# Chapter 5: Tutorial

If DAGH is not already installed on your system refer to the appendix on how to obtain, install and compile DAGH. The source code and other associated files that will be used for the tutorials are all in the sub-directory /examples/Tutorials .

## The Transport Equation

In our tutorial we will be studying the evolution of a simple 2-dimensional transport equation of the form
u,t + u,x + u,y = 0
where u represents some physical quantity and u,t represents the partial derivative of u with respect to t, and so on. The computational domain is a rectangle. The initial values of u are chosen from a gaussian distributed according to the initial parametrs chosen by the user. We will be using MacCormack scheme which is essentially a predictor-corrector method to study the evolution.

## Code Structure in Pseudo-code

The MacCormack integration of the transport equation is presented in pseudo code. The driver replaces the main program and calls each of the subroutines at the appropriate places. The Fortran 90 code that implements the MacCormack integration scheme (sans the main program) is in the file transport.f. The boundaries are updated by calling a built-in DAGH function BoundaryUpdate rather than by using a Fortran subroutine to do the same. The reader should now examine the file transport.f to identify the corresponding subroutines in the pseudo code.

### Main Program

Initialize the number of grid points nx, ny.
Initialize the initial time tzero.
Initialize the number of iterations.
For number of dimensions do
Initialize lower bound.
Initialize upper bound.
Initialize shape information.
End for.
Calculate the mesh separation dx, dy and time step dt.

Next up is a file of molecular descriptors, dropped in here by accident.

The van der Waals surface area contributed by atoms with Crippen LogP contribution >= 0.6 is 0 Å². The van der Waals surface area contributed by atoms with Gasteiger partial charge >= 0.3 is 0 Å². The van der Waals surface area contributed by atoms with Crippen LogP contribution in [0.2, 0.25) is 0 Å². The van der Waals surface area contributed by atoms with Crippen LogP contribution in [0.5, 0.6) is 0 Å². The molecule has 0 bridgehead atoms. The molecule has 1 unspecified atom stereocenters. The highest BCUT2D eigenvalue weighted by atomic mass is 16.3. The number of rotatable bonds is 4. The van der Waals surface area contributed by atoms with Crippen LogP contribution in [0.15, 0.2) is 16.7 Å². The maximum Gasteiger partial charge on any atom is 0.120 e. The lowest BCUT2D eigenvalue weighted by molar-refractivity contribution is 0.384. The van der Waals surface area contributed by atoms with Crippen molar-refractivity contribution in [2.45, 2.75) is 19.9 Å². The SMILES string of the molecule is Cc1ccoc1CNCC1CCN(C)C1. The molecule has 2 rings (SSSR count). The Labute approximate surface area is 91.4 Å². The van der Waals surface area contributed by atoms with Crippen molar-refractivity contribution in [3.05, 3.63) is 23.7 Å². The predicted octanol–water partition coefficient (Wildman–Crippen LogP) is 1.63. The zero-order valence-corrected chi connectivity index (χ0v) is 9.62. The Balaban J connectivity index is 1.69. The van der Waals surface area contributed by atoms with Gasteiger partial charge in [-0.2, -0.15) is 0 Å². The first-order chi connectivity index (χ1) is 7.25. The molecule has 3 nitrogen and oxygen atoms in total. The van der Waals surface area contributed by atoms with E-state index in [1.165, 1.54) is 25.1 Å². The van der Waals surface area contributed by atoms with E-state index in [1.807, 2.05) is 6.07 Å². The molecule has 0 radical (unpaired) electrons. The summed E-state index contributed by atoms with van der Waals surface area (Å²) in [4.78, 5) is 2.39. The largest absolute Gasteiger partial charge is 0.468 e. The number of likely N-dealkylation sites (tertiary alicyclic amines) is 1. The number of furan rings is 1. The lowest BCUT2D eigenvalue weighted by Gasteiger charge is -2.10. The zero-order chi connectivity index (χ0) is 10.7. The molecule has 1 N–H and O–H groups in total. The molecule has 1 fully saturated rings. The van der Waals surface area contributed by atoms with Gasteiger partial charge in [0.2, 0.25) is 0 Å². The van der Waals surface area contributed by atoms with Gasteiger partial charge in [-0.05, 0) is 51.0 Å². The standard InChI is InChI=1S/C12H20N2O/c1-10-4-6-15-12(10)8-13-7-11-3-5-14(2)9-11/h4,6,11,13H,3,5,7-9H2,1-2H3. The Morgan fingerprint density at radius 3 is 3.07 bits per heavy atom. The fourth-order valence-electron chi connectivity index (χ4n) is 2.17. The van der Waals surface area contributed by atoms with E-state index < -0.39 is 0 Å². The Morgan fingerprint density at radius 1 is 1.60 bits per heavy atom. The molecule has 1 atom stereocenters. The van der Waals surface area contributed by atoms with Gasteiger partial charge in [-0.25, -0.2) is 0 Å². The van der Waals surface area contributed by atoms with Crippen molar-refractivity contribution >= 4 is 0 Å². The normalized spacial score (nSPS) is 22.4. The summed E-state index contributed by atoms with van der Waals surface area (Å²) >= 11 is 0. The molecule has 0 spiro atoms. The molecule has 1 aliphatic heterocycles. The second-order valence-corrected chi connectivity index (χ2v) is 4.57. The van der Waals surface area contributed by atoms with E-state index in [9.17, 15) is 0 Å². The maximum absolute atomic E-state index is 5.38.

Initialize the function u.
Output the values of the function u on the computational domain.
Do for number of iterations specified
Set previous value of function to present value.
Evolve the function u by one time step.
Update the boundaries.
Output the values of u.
End do

### Subroutine initial

Initialize the standard deviation sigma
Initialize the offset from the origin roffset
Do for j = 1 to ny
Calculate y
Do for i = 1 to nx
Calculate x.
Assign to the function u at coordinates (i,j) the value generated by the gaussian function.
End do
End do

### Subroutine evolve

Calculate the backward difference (predictor step).
Calculate the forward difference and average with old value (corrector step).

### Subroutine boundaries

Shift the values of the function lying within and next to the boundary to the boundary.

### End subroutine boundaries

All the subroutines except the subroutine boundaries are in the file transport.f and will be used in the example that follows. We will be using the transport equation to illustrate how to set up the driver for DAGH and run the program in three different situations. In the simplest case we will use just one grid and run our program on a single processor. We will then run the single grid on several processors. Finally we will implement the adaptive mesh refinement technique and run our program on multiple processors.

Next section: Unigrid Sequential Code